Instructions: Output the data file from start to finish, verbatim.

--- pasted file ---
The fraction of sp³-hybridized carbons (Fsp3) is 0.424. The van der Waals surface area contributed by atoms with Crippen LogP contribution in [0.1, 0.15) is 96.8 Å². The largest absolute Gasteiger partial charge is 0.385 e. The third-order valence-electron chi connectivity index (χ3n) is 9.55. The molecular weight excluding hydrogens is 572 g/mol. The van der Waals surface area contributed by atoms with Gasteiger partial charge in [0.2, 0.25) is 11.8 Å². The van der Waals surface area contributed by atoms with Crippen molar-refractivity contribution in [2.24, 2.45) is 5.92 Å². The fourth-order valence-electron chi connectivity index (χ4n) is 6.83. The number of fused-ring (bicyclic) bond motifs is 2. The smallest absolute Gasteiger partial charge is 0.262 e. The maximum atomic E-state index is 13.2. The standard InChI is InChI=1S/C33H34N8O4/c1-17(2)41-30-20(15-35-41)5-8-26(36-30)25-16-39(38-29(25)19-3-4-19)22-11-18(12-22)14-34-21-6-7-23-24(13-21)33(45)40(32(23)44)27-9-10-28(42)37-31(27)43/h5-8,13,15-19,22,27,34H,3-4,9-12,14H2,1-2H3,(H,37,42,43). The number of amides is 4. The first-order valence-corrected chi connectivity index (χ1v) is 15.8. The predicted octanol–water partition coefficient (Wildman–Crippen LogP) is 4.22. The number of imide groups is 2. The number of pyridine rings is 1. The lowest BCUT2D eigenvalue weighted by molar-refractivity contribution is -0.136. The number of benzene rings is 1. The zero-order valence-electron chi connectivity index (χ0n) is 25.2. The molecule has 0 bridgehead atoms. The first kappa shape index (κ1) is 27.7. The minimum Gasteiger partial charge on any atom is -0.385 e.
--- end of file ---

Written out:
The fraction of sp³-hybridized carbons (Fsp3) is 0.424. The van der Waals surface area contributed by atoms with Crippen LogP contribution in [0.1, 0.15) is 96.8 Å². The largest absolute Gasteiger partial charge is 0.385 e. The third-order valence-electron chi connectivity index (χ3n) is 9.55. The molecular weight excluding hydrogens is 572 g/mol. The van der Waals surface area contributed by atoms with Gasteiger partial charge in [0.2, 0.25) is 11.8 Å². The van der Waals surface area contributed by atoms with Crippen molar-refractivity contribution in [2.24, 2.45) is 5.92 Å². The fourth-order valence-electron chi connectivity index (χ4n) is 6.83. The number of fused-ring (bicyclic) bond motifs is 2. The smallest absolute Gasteiger partial charge is 0.262 e. The maximum atomic E-state index is 13.2. The standard InChI is InChI=1S/C33H34N8O4/c1-17(2)41-30-20(15-35-41)5-8-26(36-30)25-16-39(38-29(25)19-3-4-19)22-11-18(12-22)14-34-21-6-7-23-24(13-21)33(45)40(32(23)44)27-9-10-28(42)37-31(27)43/h5-8,13,15-19,22,27,34H,3-4,9-12,14H2,1-2H3,(H,37,42,43). The number of amides is 4. The first-order valence-corrected chi connectivity index (χ1v) is 15.8. The predicted octanol–water partition coefficient (Wildman–Crippen LogP) is 4.22. The number of imide groups is 2. The number of pyridine rings is 1. The lowest BCUT2D eigenvalue weighted by molar-refractivity contribution is -0.136. The number of benzene rings is 1. The zero-order valence-electron chi connectivity index (χ0n) is 25.2. The molecule has 0 bridgehead atoms. The first kappa shape index (κ1) is 27.7. The minimum Gasteiger partial charge on any atom is -0.385 e.